How to Teach Students with Autism Spectrum Disorders, Steps Three & Four

Step Three: Develop a Program of Study

Your program of study must be individualized. You are teaching a unique individual, who just happens to have more barriers to overcome than you could ever imagine. It is for this reason that you must keep three things in mind when developing a program of study.

  • Use concepts of differentiated instruction when developing a program for an autistic student. Differentiation has been defined by early childhood development consultant Kathy Bigio as, “the right of each pupil to be taught in a way specifically tailored to their individual learning needs.”
  • Make sure that you include daily exercises that will strengthen the five main areas that all autistic students experience difficulties in. An activity that seems simple but incorporates all five is Tic-Tac-Toe; academics—mathematical-based logic puzzle and analysis; social interaction—game play and learning how to take turns; emotional exploration—how does it feel to win or lose; communication—listen to and understand instructions; and physical abilities—fine motor control.
  • Use the provincial curriculum. Start with the overall expectations and use them to develop assessments. Then, use the specific expectations to develop, and/or choose workbooks/worksheets for your student.

Step Four: Use Resources

Resources can be broken down into three categories: paper, technology and people.

People:

  • Parents/Guardians:

The key people resources are the parents/guardians of the student. Developing a working relationship with parents/guardians will assist in monitoring the progress of the student. They can become strong allies in ensuring an academic career that is filled with successes instead of failures.

  • Support Workers:

Support workers fulfill three main functions: They assist the student in social situations, both inside the school and in the community; they serve as a bridge between teachers and parents/guardians; and they can assist teachers with difficult academic concepts that may not be readily grasped by students. They may also serve as an emotional stabilizer for the student during transitions. Developing a respectful relationship with support workers will assist both you and your student.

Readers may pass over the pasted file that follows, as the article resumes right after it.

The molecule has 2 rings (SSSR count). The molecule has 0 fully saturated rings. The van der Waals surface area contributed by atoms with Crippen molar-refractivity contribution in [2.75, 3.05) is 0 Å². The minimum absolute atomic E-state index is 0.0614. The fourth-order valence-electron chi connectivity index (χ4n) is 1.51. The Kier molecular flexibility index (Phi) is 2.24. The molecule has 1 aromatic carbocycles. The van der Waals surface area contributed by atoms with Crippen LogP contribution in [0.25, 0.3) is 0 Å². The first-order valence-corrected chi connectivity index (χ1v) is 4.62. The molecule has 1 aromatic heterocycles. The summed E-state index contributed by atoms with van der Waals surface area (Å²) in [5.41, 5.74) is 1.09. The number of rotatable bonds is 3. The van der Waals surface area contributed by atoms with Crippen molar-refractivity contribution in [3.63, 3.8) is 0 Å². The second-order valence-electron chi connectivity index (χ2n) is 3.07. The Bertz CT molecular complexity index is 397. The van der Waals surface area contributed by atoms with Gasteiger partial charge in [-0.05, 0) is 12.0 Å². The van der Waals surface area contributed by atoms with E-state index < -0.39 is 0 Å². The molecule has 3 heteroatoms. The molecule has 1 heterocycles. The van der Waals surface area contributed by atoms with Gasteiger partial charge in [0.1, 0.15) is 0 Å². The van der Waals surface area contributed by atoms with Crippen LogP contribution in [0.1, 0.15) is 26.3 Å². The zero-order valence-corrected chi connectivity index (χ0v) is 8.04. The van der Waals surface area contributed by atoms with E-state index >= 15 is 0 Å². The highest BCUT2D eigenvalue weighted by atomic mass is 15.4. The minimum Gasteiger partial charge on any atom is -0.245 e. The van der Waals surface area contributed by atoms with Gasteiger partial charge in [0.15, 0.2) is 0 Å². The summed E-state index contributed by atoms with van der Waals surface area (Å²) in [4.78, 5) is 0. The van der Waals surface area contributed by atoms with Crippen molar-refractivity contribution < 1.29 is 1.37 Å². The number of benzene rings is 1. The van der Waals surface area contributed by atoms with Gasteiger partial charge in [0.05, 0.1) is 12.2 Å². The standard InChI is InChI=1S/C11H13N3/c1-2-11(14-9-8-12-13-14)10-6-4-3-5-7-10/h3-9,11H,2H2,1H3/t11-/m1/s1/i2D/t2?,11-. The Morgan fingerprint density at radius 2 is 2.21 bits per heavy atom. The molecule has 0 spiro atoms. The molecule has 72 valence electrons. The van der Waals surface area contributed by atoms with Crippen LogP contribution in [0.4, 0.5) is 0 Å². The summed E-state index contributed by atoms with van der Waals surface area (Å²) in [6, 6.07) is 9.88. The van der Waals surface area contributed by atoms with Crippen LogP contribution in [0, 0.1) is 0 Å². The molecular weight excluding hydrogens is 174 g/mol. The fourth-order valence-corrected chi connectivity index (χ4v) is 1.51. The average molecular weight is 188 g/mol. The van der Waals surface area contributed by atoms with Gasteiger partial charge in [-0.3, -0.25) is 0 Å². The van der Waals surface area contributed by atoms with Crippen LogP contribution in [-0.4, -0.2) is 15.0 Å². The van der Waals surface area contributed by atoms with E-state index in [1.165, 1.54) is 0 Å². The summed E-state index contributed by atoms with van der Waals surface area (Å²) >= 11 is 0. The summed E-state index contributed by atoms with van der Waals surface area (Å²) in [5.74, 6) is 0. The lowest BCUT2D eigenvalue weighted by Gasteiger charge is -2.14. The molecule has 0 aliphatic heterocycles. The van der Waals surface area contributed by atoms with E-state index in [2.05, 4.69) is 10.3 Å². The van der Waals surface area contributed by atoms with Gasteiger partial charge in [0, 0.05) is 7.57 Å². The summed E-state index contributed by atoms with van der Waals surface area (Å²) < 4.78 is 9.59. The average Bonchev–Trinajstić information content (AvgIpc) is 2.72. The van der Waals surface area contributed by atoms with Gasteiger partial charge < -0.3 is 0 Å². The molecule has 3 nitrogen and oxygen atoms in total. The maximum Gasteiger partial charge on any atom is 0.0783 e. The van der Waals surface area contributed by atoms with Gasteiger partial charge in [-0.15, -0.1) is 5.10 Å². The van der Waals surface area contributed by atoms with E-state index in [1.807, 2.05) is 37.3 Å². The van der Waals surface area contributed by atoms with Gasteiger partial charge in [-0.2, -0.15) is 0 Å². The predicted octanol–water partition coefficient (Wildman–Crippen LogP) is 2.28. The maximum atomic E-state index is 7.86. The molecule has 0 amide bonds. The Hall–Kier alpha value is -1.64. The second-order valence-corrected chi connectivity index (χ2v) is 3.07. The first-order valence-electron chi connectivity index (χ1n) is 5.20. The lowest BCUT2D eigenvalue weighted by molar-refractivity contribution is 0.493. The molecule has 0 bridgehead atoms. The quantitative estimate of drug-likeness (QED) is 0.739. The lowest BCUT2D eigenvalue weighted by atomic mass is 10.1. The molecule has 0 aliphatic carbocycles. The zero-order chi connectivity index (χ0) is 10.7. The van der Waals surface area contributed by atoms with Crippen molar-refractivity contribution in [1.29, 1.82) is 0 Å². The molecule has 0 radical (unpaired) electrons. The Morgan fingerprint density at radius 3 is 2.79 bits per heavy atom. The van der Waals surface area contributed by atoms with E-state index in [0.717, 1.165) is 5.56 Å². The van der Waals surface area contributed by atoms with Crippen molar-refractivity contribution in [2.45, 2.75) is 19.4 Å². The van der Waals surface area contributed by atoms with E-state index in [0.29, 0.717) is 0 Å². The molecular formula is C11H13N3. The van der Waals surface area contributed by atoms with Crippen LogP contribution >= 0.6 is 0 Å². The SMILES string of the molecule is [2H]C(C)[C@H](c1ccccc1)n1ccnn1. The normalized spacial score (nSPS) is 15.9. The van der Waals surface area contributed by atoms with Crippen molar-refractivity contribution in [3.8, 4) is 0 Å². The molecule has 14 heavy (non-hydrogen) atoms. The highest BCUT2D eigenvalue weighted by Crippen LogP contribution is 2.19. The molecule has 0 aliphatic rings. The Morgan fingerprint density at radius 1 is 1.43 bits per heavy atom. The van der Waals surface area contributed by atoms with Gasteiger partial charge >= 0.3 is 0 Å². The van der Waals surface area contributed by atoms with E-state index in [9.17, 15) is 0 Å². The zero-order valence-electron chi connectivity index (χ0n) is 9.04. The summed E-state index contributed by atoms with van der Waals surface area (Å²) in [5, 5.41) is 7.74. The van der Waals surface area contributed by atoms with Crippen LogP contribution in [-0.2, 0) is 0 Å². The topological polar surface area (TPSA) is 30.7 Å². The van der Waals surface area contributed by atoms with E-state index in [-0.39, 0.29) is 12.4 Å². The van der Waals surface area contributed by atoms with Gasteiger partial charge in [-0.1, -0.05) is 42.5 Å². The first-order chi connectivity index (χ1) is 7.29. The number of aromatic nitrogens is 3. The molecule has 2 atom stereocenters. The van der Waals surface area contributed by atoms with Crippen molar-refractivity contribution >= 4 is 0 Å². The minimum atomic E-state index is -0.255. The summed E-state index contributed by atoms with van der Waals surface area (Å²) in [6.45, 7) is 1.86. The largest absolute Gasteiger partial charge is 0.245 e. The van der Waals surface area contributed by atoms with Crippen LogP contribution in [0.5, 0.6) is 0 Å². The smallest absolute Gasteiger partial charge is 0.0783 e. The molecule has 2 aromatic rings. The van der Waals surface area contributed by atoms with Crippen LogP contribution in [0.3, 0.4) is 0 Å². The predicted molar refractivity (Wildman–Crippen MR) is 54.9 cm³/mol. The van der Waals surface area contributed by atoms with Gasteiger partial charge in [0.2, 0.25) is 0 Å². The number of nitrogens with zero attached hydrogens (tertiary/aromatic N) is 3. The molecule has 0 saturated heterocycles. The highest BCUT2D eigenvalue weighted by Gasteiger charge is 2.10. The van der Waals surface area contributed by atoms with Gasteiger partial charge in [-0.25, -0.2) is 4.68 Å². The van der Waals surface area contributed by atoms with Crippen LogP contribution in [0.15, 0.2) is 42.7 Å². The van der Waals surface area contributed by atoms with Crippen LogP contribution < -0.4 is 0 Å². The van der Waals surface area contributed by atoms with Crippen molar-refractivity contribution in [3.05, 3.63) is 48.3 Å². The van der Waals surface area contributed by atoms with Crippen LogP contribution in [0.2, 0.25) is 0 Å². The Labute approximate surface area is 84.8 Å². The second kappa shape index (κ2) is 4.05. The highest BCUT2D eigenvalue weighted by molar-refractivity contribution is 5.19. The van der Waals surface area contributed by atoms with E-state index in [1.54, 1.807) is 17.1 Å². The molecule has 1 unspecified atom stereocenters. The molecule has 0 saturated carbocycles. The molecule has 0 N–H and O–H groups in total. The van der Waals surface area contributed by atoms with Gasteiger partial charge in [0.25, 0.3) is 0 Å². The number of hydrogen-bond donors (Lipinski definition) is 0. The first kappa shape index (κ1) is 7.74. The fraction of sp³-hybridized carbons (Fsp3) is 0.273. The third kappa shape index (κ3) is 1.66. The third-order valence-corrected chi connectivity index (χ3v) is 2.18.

• Speech Therapists & Librarians:

Due to the fact that autistic students have difficulty with communication, enlisting aid from speech therapists and librarians is key for both you and your student. The speech therapist can offer insight and support in mastering auditory language skills, and the librarian can offer support in the mastering of visual language skills.

Technology:

Never has there been a time when technological resources were so plentiful and so portable! If you take a look at the standard cellphone you will see that they come equipped with assistive technologies. One tool that falls under the heading of assistive technologies is an application that will talk for you. This means that a non-verbal student can type a message on his/her cellphone, press, “Speak,” and the phone will speak for them! These students have access to their own, personal translator.

Another key device is the iPad. There are a plethora of applications and programs that can be downloaded (many for free) to assist students in the mastery of math, English, social skills and communication. Due to the nature of the iPad, anyone who uses it is also increasing their visual and spatial awareness, dexterity and fine-motor control.

Paper:

Once you have established a grade level for your student, invest in workbooks that meet both the grade level expectations and will assist in acquiring skills in various areas of need. For example, if the student experiences difficulty in language acquisition, utilize workbooks in the following key areas: grammar, spelling and phonics; reading—both fiction and factual; word searches and crosswords. Do not feel that developing an individualized program of study means that you need to develop all the paper resources for each autistic student in your class. In other words, it may not be necessary to reinvent the wheel.

Keeping these four basic steps in mind will ensure that both you and your student have a successful school year.

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